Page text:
What Will the Republican Party Look Like in 2030? Definitely Not What It Looks Like Today


Today’s Republican Party is at an all-time low and the party knows it. In 2012, its presidential candidate managed the party’s most spectacular feat in recent history: losing to an incumbent whose approval rating was at the lowest of any successful candidate since Gallup began polling in 1945 (a candidate who had presided over the highest unemployment rate of any reelected president since FDR, whose signature legislative achievement remained tremendously unpopular among independent voters on the eve of his reelection, and whose sole across-the-board strong suit - foreign policy - had been shaken less than two months before election day by utter catastrophe in Benghazi).

With the economy front-and-center in the national conversation, Romney, a private equity baron, somehow managed to lose the endorsement of the fiercely free-market Economist, whose editorial board begrudgingly selected Obama in one of the most tepid presidential endorsements ever granted by a major publication. And that after Romney withstood major challenges from a primary field whose candidates oscillated between quoting the Pokemon movie in major speeches and forgetting which pieces of the U.S. government they planned to abolish, and whose thorough incompetence can be neatly summed up with one word: Oops.

Former George W. Bush chief speechwriter Michael Gerson and Republican stalwart Peter Wehner sum the problem up nicely in their piece for Commentary: “The 2012 election was not only a dismal showing for the Republicans but the continuation of a dismal, 20-year trend. Out of the last six presidential elections, four have gone to the Democratic nominee, at an average yield of 327 electoral votes to 210 for the Republican. During the preceding two decades, from 1968 to 1988, Republicans won five out of six elections, averaging 417 electoral votes to the Democrats’ 113. In three of those contests, the Democrats failed to muster even 50 electoral votes.”

Romney performed particularly poorly among millenials (ages 18-29), the demographic future of the country — a disaster that may have singlehandedly cost him the race. This result is relatively unsurprising given what we know about the policy preferences and attitudes of millenials, who backed Obama by a significant margin (66%) over Romney. Fifty-seven percent (57%) of millenials favor a larger government with more services, 82% favor “increased federal funding for wind, solar and hydrogen technologies,” and just 23% of Millenials — the lowest percentage of any generation in history — married between the ages of 18 and 30. Young people, the demographic future of America, are ethnically diverse, less likely to identify strongly with religious institutions, and more inclined to view immigrants favorably than are older (and more Republican) Americans.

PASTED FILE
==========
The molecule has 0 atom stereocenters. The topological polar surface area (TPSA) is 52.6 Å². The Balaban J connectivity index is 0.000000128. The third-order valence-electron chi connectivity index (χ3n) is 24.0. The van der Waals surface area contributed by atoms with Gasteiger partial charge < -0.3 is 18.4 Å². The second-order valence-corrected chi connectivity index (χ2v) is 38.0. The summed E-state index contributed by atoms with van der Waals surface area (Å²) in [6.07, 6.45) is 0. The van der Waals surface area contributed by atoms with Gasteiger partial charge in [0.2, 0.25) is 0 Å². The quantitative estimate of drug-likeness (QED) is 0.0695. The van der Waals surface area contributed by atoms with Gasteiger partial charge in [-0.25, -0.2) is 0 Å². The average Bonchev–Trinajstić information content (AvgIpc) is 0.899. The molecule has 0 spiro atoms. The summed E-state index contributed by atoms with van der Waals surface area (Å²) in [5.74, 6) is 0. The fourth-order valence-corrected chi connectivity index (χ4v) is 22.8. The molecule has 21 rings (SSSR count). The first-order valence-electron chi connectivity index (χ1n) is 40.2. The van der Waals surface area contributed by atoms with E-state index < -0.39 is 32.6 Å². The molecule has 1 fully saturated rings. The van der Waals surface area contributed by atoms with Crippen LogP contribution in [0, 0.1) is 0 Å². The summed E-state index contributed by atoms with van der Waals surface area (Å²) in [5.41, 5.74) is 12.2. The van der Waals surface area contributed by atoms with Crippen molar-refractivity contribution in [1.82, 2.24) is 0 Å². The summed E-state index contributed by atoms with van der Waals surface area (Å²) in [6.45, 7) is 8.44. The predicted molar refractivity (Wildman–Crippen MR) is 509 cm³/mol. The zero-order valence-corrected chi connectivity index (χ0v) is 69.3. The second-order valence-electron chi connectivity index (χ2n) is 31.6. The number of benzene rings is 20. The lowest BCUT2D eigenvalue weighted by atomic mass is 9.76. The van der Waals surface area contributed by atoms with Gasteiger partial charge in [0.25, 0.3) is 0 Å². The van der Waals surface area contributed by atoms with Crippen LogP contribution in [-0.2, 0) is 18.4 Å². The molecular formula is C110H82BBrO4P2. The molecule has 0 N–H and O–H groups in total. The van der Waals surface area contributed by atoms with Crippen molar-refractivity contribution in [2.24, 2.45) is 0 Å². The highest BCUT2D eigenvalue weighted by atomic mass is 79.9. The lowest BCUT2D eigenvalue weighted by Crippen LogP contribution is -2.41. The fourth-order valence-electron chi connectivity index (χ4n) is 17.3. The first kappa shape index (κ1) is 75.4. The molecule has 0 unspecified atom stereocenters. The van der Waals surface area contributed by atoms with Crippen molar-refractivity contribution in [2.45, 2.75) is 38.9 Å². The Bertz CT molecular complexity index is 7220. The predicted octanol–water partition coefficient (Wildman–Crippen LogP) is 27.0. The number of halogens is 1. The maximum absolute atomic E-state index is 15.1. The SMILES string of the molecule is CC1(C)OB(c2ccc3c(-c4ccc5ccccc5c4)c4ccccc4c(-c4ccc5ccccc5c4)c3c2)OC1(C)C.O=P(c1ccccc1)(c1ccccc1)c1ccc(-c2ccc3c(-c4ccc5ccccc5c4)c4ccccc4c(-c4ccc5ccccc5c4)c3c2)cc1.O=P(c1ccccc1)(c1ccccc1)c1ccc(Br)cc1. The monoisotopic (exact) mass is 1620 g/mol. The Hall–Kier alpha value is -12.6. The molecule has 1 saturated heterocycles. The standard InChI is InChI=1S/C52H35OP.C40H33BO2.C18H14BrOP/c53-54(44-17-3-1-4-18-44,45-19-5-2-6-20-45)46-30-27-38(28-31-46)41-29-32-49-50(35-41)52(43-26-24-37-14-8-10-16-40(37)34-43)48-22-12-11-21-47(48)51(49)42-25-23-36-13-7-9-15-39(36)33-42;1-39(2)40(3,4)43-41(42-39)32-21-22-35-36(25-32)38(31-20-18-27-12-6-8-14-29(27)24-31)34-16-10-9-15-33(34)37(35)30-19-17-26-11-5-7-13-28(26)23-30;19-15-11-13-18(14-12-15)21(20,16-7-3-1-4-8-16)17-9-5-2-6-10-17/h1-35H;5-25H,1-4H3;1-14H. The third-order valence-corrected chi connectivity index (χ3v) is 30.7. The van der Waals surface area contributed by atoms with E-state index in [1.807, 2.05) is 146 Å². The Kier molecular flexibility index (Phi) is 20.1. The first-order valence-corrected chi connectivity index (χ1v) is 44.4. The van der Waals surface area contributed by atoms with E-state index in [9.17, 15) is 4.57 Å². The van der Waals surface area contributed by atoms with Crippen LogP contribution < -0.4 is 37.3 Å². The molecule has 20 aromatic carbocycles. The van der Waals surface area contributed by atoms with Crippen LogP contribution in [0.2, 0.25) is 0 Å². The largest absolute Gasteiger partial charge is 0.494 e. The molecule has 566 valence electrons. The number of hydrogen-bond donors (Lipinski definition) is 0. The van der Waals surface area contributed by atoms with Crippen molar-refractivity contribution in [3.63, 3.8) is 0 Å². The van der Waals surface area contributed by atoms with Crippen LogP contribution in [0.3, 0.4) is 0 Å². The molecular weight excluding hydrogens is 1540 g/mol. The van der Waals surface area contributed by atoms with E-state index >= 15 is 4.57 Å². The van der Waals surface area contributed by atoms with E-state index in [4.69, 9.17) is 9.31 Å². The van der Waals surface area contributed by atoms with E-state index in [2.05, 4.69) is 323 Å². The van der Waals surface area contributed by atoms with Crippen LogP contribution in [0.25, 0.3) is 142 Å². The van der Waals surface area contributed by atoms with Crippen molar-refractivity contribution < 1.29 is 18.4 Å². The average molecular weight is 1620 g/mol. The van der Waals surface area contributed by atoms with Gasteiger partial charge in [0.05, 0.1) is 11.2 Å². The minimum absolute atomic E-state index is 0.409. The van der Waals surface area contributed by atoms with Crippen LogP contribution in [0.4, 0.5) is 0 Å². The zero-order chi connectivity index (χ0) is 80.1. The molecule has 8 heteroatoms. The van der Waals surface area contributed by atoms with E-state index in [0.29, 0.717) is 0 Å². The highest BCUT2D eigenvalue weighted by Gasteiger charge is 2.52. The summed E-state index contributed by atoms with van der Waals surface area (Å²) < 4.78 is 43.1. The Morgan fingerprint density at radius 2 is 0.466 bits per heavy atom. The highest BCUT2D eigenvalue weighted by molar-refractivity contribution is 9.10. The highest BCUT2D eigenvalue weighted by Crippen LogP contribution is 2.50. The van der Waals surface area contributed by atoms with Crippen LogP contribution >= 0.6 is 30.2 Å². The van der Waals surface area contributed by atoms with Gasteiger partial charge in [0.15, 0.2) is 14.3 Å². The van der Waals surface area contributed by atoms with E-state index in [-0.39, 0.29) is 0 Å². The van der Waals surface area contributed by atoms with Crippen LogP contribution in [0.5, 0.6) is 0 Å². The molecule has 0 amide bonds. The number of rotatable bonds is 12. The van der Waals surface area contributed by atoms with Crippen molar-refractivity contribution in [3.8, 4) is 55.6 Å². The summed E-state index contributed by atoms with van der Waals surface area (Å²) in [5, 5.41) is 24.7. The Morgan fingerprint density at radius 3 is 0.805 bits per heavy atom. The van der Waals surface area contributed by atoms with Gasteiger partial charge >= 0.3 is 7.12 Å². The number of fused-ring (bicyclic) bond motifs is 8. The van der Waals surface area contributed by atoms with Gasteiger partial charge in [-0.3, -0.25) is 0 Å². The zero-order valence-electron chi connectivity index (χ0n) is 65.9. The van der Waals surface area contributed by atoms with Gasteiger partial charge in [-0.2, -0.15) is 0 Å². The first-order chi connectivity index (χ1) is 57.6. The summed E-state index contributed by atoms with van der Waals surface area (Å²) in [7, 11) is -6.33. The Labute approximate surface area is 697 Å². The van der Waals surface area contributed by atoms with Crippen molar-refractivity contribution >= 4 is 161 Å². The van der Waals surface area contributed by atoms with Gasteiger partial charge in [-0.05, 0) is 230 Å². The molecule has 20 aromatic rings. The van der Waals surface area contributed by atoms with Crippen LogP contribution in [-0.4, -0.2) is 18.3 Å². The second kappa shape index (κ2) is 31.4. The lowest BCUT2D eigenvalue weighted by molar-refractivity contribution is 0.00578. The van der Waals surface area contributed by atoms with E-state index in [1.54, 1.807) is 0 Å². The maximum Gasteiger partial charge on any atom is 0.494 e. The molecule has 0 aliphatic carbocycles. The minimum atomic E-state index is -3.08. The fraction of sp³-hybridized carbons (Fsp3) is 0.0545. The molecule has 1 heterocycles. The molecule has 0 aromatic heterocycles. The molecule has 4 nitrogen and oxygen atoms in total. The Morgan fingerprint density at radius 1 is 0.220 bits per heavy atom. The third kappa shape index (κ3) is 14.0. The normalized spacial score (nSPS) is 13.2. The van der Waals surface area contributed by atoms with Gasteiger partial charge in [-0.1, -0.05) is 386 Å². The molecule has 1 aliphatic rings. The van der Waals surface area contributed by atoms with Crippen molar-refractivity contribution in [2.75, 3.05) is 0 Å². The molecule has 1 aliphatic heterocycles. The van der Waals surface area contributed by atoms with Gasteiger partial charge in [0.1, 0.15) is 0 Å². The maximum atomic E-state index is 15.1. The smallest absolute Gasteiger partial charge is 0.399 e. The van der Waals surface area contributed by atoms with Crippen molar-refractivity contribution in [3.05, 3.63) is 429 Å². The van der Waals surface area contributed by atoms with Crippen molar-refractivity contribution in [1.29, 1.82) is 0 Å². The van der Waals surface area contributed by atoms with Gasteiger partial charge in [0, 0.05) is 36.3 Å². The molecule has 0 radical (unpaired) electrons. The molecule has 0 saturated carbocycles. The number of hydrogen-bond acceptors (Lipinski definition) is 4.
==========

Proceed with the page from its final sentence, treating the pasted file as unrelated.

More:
There has been a lot of speculation about what has gone wrong with the GOP, and what the party can do about it. Rumblings of change are on the horizon. And a big part of that change is going to be, by necessity, a revolution in the way the Republican Party engages with our generation.

Do the Republicans stand a chance of winning over a generation they have already begun to lose? And if so, what should, and what will, the new GOP look like? For what it's worth, here’s one millenial’s view.

Support marriage equality now

Gay marriage will become an electoral non-issue by 2030. Among millenials, the reluctance of key Republicans to embrace marriage equality seems increasingly archaic at best and hateful at worst. The longer the GOP — once the party of personal freedom — waits to endorse marriage equality nationwide, the darker the stain will be on its political record and the more voters who will remember which party, when push came to shove, stood on the wrong side of history. A Republican friend of mine recently met with a squadron of Republican bigwigs touring Silicon Valley and searching for bright young conservatives with ideas about how to best revitalize the party. Her first answer for them: support marriage equality.

Some of the GOP’s number are already abandoning the USS Falwell. The rest of them would do well to start heading for the lifeboats.

Appeal to minorities and immigrants

Today’s GOP is unsustainably white and male, and millenials are unprecedentedly diverse. But the available evidence indicates that the GOP’s lack of support among some minority communities may be due less to strong empirical policy disagreements than to a (likely justified) feeling that the party is full of old white racists who don’t like them much. If the GOP can successfully communicate its core policy tenets to immigrant and minority communities while simultaneously expunging its latent xenophobia, the party may look decidedly less monochromatic by 2030.